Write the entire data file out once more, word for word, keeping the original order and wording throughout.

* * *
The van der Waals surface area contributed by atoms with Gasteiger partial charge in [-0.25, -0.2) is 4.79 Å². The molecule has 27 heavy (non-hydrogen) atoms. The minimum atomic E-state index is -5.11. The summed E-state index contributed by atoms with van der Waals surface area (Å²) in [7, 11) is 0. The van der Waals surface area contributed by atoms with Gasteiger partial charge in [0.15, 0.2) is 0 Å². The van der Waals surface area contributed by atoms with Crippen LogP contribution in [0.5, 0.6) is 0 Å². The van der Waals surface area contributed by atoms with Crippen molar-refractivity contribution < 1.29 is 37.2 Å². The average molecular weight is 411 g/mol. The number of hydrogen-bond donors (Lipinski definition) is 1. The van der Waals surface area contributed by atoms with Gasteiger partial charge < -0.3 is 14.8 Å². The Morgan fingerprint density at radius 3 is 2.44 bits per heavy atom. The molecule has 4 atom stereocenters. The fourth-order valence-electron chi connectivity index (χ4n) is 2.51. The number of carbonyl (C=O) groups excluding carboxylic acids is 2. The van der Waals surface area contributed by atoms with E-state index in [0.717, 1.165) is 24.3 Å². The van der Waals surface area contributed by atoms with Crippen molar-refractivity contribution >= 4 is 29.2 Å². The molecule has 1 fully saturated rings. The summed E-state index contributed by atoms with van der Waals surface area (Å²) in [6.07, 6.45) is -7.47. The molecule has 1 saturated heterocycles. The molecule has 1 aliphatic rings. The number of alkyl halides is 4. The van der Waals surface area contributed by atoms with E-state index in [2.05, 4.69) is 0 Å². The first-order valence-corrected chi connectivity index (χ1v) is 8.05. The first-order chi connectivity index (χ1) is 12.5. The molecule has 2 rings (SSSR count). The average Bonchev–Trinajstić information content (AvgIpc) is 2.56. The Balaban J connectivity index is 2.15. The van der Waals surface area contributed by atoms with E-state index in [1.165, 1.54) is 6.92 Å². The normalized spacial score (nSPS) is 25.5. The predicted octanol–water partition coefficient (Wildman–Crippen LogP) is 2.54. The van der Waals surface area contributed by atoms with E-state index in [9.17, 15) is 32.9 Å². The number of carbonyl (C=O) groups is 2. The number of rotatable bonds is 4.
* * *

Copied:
The van der Waals surface area contributed by atoms with Gasteiger partial charge in [-0.25, -0.2) is 4.79 Å². The molecule has 27 heavy (non-hydrogen) atoms. The minimum atomic E-state index is -5.11. The summed E-state index contributed by atoms with van der Waals surface area (Å²) in [7, 11) is 0. The van der Waals surface area contributed by atoms with Gasteiger partial charge in [0.15, 0.2) is 0 Å². The van der Waals surface area contributed by atoms with Crippen LogP contribution in [0.5, 0.6) is 0 Å². The van der Waals surface area contributed by atoms with Crippen molar-refractivity contribution < 1.29 is 37.2 Å². The average molecular weight is 411 g/mol. The number of hydrogen-bond donors (Lipinski definition) is 1. The van der Waals surface area contributed by atoms with Gasteiger partial charge < -0.3 is 14.8 Å². The Morgan fingerprint density at radius 3 is 2.44 bits per heavy atom. The molecule has 4 atom stereocenters. The fourth-order valence-electron chi connectivity index (χ4n) is 2.51. The number of carbonyl (C=O) groups excluding carboxylic acids is 2. The van der Waals surface area contributed by atoms with E-state index in [0.717, 1.165) is 24.3 Å². The van der Waals surface area contributed by atoms with Crippen molar-refractivity contribution >= 4 is 29.2 Å². The molecule has 1 fully saturated rings. The summed E-state index contributed by atoms with van der Waals surface area (Å²) in [6.07, 6.45) is -7.47. The molecule has 1 saturated heterocycles. The molecule has 1 aliphatic rings. The number of alkyl halides is 4. The van der Waals surface area contributed by atoms with E-state index in [2.05, 4.69) is 0 Å². The first-order valence-corrected chi connectivity index (χ1v) is 8.05. The first-order chi connectivity index (χ1) is 12.5. The molecule has 2 rings (SSSR count). The average Bonchev–Trinajstić information content (AvgIpc) is 2.56. The Balaban J connectivity index is 2.15. The van der Waals surface area contributed by atoms with E-state index in [1.165, 1.54) is 6.92 Å². The normalized spacial score (nSPS) is 25.5. The predicted octanol–water partition coefficient (Wildman–Crippen LogP) is 2.54. The van der Waals surface area contributed by atoms with E-state index in [9.17, 15) is 32.9 Å². The number of carbonyl (C=O) groups is 2. The number of rotatable bonds is 4.